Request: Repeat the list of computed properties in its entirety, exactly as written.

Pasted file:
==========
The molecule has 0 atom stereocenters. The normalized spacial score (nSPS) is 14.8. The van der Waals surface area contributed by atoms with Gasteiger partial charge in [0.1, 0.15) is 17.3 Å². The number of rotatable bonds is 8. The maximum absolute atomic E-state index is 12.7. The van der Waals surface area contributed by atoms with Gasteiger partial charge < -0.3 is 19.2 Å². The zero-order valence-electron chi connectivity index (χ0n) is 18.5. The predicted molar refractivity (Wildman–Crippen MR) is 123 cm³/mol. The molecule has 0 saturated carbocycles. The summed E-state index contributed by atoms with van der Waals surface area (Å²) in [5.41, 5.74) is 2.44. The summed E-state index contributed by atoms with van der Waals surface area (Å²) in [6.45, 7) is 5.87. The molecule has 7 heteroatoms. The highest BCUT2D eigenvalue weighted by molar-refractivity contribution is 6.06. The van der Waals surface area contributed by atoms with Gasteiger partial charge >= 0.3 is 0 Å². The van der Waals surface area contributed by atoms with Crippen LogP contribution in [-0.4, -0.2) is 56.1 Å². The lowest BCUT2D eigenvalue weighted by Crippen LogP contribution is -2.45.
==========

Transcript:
The molecule has 0 atom stereocenters. The normalized spacial score (nSPS) is 14.8. The van der Waals surface area contributed by atoms with Gasteiger partial charge in [0.1, 0.15) is 17.3 Å². The number of rotatable bonds is 8. The maximum absolute atomic E-state index is 12.7. The van der Waals surface area contributed by atoms with Gasteiger partial charge < -0.3 is 19.2 Å². The zero-order valence-electron chi connectivity index (χ0n) is 18.5. The predicted molar refractivity (Wildman–Crippen MR) is 123 cm³/mol. The molecule has 0 saturated carbocycles. The summed E-state index contributed by atoms with van der Waals surface area (Å²) in [5.41, 5.74) is 2.44. The summed E-state index contributed by atoms with van der Waals surface area (Å²) in [6.45, 7) is 5.87. The molecule has 7 heteroatoms. The highest BCUT2D eigenvalue weighted by molar-refractivity contribution is 6.06. The van der Waals surface area contributed by atoms with Gasteiger partial charge >= 0.3 is 0 Å². The van der Waals surface area contributed by atoms with Crippen LogP contribution in [-0.4, -0.2) is 56.1 Å². The lowest BCUT2D eigenvalue weighted by Crippen LogP contribution is -2.45.